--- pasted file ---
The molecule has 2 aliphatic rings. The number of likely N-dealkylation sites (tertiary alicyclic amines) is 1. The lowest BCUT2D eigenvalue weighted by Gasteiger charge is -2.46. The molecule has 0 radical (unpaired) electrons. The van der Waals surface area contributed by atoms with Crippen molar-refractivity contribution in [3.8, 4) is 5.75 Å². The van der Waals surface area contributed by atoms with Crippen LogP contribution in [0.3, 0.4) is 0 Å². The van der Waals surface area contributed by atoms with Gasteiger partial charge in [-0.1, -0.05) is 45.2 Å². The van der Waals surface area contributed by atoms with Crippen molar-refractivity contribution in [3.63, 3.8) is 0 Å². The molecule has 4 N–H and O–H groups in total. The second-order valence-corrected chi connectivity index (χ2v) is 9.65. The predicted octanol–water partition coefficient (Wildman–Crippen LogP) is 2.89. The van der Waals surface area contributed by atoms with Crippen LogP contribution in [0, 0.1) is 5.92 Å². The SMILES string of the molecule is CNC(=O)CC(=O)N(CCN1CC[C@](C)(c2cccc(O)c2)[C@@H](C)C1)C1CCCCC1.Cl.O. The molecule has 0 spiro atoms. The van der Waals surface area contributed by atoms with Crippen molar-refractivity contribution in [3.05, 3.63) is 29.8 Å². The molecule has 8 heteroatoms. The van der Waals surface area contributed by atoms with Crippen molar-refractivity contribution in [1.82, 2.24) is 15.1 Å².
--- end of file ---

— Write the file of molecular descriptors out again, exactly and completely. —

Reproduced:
The molecule has 2 aliphatic rings. The number of likely N-dealkylation sites (tertiary alicyclic amines) is 1. The lowest BCUT2D eigenvalue weighted by Gasteiger charge is -2.46. The molecule has 0 radical (unpaired) electrons. The van der Waals surface area contributed by atoms with Crippen molar-refractivity contribution in [3.8, 4) is 5.75 Å². The van der Waals surface area contributed by atoms with Crippen LogP contribution in [0.3, 0.4) is 0 Å². The van der Waals surface area contributed by atoms with Gasteiger partial charge in [-0.1, -0.05) is 45.2 Å². The van der Waals surface area contributed by atoms with Crippen molar-refractivity contribution in [3.63, 3.8) is 0 Å². The molecule has 4 N–H and O–H groups in total. The second-order valence-corrected chi connectivity index (χ2v) is 9.65. The predicted octanol–water partition coefficient (Wildman–Crippen LogP) is 2.89. The van der Waals surface area contributed by atoms with Crippen LogP contribution in [0, 0.1) is 5.92 Å². The SMILES string of the molecule is CNC(=O)CC(=O)N(CCN1CC[C@](C)(c2cccc(O)c2)[C@@H](C)C1)C1CCCCC1.Cl.O. The molecule has 0 spiro atoms. The van der Waals surface area contributed by atoms with Crippen molar-refractivity contribution in [3.05, 3.63) is 29.8 Å². The molecule has 8 heteroatoms. The van der Waals surface area contributed by atoms with Crippen molar-refractivity contribution in [1.82, 2.24) is 15.1 Å².